The Dark by Sharon Bolton | Book Review | #TheDark #LaceyFlint

When a baby is snatched from its pram and cast into the river Thames, off-duty police officer Lacey Flint is there to prevent disaster. But who would want to hurt a child?

DCI Mark Joesbury has been expecting this. Monitoring a complex network of dark web sites, Joesbury and his team have spotted a new terrorist threat from the extremist, women-hating, group known as ‘incels’ or ‘involuntary celibates.’ Joesbury’s team are trying to infiltrate the ring of power at its core, but the dark web is built for anonymity, and the incel army is vast.

Pressure builds when the team learn the snatched child was just the first in a series of violent attacks designed to terrorise women. Worse, the leaders of the movement seem to have singled out Lacey as the embodiment of everything they hate, placing her in terrible danger…


My thanks to Tracy Fenton of Compulsive Readers for the tour invitation and the publisher for the copy to review. This was one I just couldn’t miss – I love this series featuring maverick detective Lacey Flint and its been an incredible 8 years since she last featured here with A Dark and Twisted Tide in 2014 (although I’ve just realised I’ve missed a short story featuring Joesbury, Here Be Dragons from 2016 – now bought). The last Sharon Bolton book to appear here was a standalone, The Pact (from 2021) – another superb read.

Set in London, this latest story featuring marine detective Lacey Flint and her colleagues is possibly the most disturbing yet and a frightening prospect, not least because although this is fiction, given the right set of circumstances in society it’s not beyond the realms of possibility that such extremist views could take hold. The story focuses on incels and their hatred towards women – and the misogyny and incitement to violence that ensued actually gave me chills.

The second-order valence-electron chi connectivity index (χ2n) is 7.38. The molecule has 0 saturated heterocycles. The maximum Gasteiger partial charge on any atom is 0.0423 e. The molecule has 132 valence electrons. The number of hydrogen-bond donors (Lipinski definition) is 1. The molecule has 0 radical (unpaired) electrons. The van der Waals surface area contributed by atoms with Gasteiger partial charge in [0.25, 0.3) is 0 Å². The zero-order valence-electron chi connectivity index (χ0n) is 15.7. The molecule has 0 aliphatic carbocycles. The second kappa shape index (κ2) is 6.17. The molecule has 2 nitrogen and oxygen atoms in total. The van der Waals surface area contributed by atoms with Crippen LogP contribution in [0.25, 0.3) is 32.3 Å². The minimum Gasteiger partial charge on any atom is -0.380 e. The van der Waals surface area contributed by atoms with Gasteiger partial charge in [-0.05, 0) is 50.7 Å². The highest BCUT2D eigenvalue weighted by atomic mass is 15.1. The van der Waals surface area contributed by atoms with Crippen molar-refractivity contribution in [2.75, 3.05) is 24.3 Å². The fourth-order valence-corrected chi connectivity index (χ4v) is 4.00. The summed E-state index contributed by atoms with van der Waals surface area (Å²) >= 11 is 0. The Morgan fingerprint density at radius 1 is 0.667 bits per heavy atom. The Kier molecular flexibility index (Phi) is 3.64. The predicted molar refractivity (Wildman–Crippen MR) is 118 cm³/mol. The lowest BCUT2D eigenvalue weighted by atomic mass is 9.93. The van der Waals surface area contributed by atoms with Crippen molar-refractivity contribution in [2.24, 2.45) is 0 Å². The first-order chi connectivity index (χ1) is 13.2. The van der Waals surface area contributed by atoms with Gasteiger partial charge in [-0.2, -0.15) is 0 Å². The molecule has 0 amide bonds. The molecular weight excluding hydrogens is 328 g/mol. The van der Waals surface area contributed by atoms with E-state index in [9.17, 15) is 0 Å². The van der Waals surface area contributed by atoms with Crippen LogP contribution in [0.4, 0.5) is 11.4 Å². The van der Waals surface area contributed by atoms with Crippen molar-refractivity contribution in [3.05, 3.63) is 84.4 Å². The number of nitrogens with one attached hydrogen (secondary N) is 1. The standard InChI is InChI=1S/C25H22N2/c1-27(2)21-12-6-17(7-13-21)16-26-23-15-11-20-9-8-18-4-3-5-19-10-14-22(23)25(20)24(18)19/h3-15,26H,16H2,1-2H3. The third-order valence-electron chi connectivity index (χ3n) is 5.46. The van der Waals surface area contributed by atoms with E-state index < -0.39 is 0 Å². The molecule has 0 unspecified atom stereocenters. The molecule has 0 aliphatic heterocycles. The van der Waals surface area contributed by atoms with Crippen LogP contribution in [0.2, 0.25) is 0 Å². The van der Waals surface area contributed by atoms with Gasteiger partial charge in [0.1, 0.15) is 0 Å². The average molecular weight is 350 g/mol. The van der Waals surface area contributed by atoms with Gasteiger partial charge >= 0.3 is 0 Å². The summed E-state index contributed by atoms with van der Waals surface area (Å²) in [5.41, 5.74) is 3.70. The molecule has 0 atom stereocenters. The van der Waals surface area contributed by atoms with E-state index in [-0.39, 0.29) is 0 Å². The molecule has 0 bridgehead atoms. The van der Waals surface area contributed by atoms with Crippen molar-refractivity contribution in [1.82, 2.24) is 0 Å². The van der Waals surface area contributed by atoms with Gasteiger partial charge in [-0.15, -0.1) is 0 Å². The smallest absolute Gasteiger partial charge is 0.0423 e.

Following a shocking incident on the Thames, Lacey appears to have become the focus of a terrorist group calling themselves ‘MenMatter’ but all is not what it seems. Her life becomes even more complicated when events from her past have dangerous consequences.

The dark web is something alien to me but this is where these men recruit their army and promote their campaign of violence and extreme demands for male domination – if they had their way women would be stripped of all rights and major roles in society and would become subservient to men. Joesbury and his team have to try and infiltrate their world in an attempt to stop these atrocious attacks.

There are times when Lacey seems to be her own worst enemy by going it alone however it is this stubborn character trait which I’ve always enjoyed and which adds to the tension, there were times when I really resented having to put the book down to do life things!

Lacey is back – with a bang. The Dark is a superb tense and chilling fast paced story with a thought provoking premise. Pushing the themes to one side, the various characters are expertly drawn, complete with their vulnerabilities and obsessions. Lacey has always been a complex and somewhat troubled character and her on/off relationship with the Met’s DCI Mark Joesbury is still an issue whilst DI Dana Tulloch and her wife Helen return together with their new addition and re-evaluated priorities.

If you haven’t read the previous books, no matter. This can very much be enjoyed without prior knowledge but for new readers it is a great series to begin from scratch. I loved it, and definitely one to recommend.


Sharon (formerly S J) Bolton grew up in a cotton-mill town in Lancashire and had an eclectic early career in marketing and public relations. She gave it up in 2000 to become a mother and a writer.

Her first novel, Sacrifice, was voted Best New Read by, whilst her second, Awakening, won the 2010 Mary Higgins Clark Award (part of the prestigious Edgars) in the US. She has been shortlisted for the CWA Gold Dagger, the Theakston’s Prize for Best Thriller, the International Thriller Writers’ Best First Novel award, the Prix Du Polar in France and the Martin Beck award in Sweden.

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